These three result in renal damage and renal failure.

IMMUNE SYSTEM INVOLVEMENT
- prone to infections, particularly in respiratory and urinary tract.

HYPERVISCOSITY SYNDROME
( mnemonic - HPRVSCST )
- Headache
- Postural hypotension
- Retinal venous congestion
- Vertigo
- Strain (blurred vision)
- Congestive cardiac failure
- subtype IgA
- nysTagmus

CLOTTING PROBLEMS
- purpura
- profuse bleeding ( epistaxis, gastrointestinal )

NEUROLOGICAL MANIFESTATIONS
- peripheral neuropathy
- compressive myopathy
- carpal tunnel syndrome ( nerve entrapment)
- Amyloidosis.

SERUM STUDIES
- total serum protein raised
- low albumin
- high globulin ( decreased A:G ratio )
- high beta-2 microglobulin ( greater than 5.5 mg/dL means poor prognosis; stage III)

Plasmacytomas in Paraskeletal soft tissues - poor prognosis; treated by palliative radiotherapy.


That's all
Anything more to add, you're most welcome :)
- Jaskunwar Singh

Monday, July 22, 2019

Anterior chamber associated immune deviation

Some specific antigens when placed in the anterior chamber of the eye result in a suppression of cell mediated immunity, with a normal humoral component.

There is something known as the ' oculo splenic axis' , whereby the antigens travel via the trabecular meshwork and reach the spleen. In the spleen, they secrete MIP 2 which attracts the NK cells. The NK cells in turn secrete IL10 and TGF beta. The T cells in this environment become regulatory cells and suppress the cell mediated immunity. Production of IL2 is suppressed.

The eye is an immuno privileged organ, as it needs to be structurally maintained pristine to preserve it's light carrying capability. ACAID is a mechanism by which Nature attempts to limit unwanted inflammatory responses in the anterior chamber.

It has implications in intraocular tumors, autoimmune, and infectious immune responses.

-Sushrut

PS- The failure of ACAID in the mechanism of lens induced uveitis still remains unexplained!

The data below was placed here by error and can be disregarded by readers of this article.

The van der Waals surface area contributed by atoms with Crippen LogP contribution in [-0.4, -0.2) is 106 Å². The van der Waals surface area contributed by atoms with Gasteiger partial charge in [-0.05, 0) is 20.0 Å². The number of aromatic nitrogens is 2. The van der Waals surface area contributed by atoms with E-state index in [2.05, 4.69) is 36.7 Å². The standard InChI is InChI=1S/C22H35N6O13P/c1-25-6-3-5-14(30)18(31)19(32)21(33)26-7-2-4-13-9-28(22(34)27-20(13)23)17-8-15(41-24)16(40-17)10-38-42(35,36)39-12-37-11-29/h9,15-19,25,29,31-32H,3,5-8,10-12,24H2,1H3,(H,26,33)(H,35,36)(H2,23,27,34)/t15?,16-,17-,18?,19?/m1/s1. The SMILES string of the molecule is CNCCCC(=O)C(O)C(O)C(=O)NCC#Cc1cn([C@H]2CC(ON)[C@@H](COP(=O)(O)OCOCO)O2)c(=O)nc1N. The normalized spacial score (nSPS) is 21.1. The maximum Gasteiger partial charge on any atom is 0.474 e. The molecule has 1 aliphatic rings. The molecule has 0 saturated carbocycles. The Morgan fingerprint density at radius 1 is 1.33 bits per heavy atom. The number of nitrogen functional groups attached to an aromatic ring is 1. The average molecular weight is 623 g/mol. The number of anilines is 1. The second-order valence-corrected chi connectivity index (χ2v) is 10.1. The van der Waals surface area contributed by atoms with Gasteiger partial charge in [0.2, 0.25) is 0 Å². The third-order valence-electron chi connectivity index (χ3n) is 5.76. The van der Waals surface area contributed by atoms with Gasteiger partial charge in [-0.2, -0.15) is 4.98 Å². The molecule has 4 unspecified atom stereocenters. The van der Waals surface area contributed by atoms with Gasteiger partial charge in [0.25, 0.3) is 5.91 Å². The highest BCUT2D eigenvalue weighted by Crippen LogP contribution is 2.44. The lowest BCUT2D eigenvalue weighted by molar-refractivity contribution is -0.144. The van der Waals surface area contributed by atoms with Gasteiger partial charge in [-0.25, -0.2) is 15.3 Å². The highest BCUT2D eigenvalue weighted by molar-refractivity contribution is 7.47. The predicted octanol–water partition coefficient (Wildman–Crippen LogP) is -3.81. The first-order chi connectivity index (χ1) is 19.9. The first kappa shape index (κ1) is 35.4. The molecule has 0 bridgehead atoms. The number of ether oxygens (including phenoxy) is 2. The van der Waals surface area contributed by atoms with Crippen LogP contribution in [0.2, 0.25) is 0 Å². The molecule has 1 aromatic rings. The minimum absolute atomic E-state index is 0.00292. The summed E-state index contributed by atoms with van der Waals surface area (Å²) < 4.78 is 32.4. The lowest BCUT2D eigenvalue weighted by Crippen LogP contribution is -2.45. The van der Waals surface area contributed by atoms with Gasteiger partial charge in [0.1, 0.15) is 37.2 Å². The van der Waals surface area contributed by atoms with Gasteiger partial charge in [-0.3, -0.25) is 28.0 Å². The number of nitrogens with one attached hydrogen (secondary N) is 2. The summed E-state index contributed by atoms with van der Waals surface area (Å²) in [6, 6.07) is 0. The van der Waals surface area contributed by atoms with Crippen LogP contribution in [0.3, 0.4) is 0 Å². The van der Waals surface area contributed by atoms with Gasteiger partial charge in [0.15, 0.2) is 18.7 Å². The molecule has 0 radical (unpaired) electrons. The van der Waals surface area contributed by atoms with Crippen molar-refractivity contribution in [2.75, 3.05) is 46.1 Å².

Friday, June 21, 2019

What are APS?

APS or Autoimmune Polyendocrine Syndromes are exactly what the name suggests.
They’re autoimmune in origin and they attack more than one endocrine system.


[Please click on the image to enhance it]

Let’s not forget autoimmunity begets autoimmunity.
APS are commonly seen with hypogonadism, vitiligo, alopecia, pernicious anaemia and coeliac disease, among others.


That’d be all. Happy studying!
- Ashish Singh.

Thursday, May 16, 2019

Hook effect of prolactin in large pituitary adenomas

Hello everyone,

Here's something I learnt today when a case of large pituitary adenoma causing visual field loss was presented today.

But let's talk about my favorite subject first - Immunology!

The intensity of an antigen-antibody interaction depends primarily on the relative proportion of the antigen and the antibody. A relative excess of either will impair adequate immune complex formation. This is called the “high-dose hook effect” or the “prozone phenomenon.”

This is important consideration whe measuring prolactin. Extremely high levels of prolactin can interfere with the assay and produce falsely low readings.

This high-dose hook effect occurs because there is not enough antibody to bind to both ends of all antigenic peptides, in this case, prolactin.

Most prolactin is complexed to a single antibody. Only few remaining prolactin peptides are “sandwiched” and therefore detectable.

This results in a falsely low prolactin value.

Hence, as the antigen concentrations increase, there is a proportional increase in assay titers up to a certain level. Antigen concentrations above this threshold level would “hook” down the assay values resulting in very low measurements.

In order to avoid the high-dose hook effect, the serum prolactin should be estimated in appropriate dilution in all patients with large pituitary tumors.

-IkaN (tired Internal Medicine Resident)

Source:
The 'hook effect' on serum prolactin estimation in a patient with macroprolactinoma. https://www.ncbi.nlm.nih.gov/m/pubmed/11303248/